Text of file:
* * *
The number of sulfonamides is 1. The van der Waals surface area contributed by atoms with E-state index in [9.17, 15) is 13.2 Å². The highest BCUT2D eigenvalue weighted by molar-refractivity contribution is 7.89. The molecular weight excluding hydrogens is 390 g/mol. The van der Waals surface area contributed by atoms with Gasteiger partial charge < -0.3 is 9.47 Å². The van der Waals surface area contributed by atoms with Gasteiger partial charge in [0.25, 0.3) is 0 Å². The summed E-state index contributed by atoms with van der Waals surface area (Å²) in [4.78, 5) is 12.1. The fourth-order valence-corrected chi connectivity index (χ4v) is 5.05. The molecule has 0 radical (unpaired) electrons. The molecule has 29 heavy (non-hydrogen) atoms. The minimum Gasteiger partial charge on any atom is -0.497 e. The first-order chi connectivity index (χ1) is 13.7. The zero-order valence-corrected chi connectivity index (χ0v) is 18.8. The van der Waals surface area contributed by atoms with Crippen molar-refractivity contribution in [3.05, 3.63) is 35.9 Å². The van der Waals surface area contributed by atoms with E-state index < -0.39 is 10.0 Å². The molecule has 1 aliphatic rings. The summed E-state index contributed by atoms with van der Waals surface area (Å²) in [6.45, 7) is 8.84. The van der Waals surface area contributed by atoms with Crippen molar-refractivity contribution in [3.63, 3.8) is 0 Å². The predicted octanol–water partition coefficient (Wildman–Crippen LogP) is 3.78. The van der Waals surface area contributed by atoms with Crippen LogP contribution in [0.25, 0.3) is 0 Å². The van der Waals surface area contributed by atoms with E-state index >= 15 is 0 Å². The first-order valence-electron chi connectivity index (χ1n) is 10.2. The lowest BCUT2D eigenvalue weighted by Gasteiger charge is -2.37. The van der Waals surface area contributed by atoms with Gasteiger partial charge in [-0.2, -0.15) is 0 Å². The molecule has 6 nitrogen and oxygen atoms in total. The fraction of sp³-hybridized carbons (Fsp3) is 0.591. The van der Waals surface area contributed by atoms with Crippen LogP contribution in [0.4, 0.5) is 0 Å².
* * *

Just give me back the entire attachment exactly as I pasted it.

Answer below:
The number of sulfonamides is 1. The van der Waals surface area contributed by atoms with E-state index in [9.17, 15) is 13.2 Å². The highest BCUT2D eigenvalue weighted by molar-refractivity contribution is 7.89. The molecular weight excluding hydrogens is 390 g/mol. The van der Waals surface area contributed by atoms with Gasteiger partial charge < -0.3 is 9.47 Å². The van der Waals surface area contributed by atoms with Gasteiger partial charge in [0.25, 0.3) is 0 Å². The summed E-state index contributed by atoms with van der Waals surface area (Å²) in [4.78, 5) is 12.1. The fourth-order valence-corrected chi connectivity index (χ4v) is 5.05. The molecule has 0 radical (unpaired) electrons. The molecule has 29 heavy (non-hydrogen) atoms. The minimum Gasteiger partial charge on any atom is -0.497 e. The first-order chi connectivity index (χ1) is 13.7. The zero-order valence-corrected chi connectivity index (χ0v) is 18.8. The van der Waals surface area contributed by atoms with Crippen molar-refractivity contribution in [3.05, 3.63) is 35.9 Å². The van der Waals surface area contributed by atoms with E-state index < -0.39 is 10.0 Å². The molecule has 1 aliphatic rings. The summed E-state index contributed by atoms with van der Waals surface area (Å²) in [6.45, 7) is 8.84. The van der Waals surface area contributed by atoms with Crippen molar-refractivity contribution in [3.63, 3.8) is 0 Å². The predicted octanol–water partition coefficient (Wildman–Crippen LogP) is 3.78. The van der Waals surface area contributed by atoms with Crippen LogP contribution in [0.25, 0.3) is 0 Å². The van der Waals surface area contributed by atoms with E-state index >= 15 is 0 Å². The first-order valence-electron chi connectivity index (χ1n) is 10.2. The lowest BCUT2D eigenvalue weighted by Gasteiger charge is -2.37. The van der Waals surface area contributed by atoms with Gasteiger partial charge in [-0.2, -0.15) is 0 Å². The molecule has 6 nitrogen and oxygen atoms in total. The fraction of sp³-hybridized carbons (Fsp3) is 0.591. The van der Waals surface area contributed by atoms with Crippen LogP contribution in [0.4, 0.5) is 0 Å².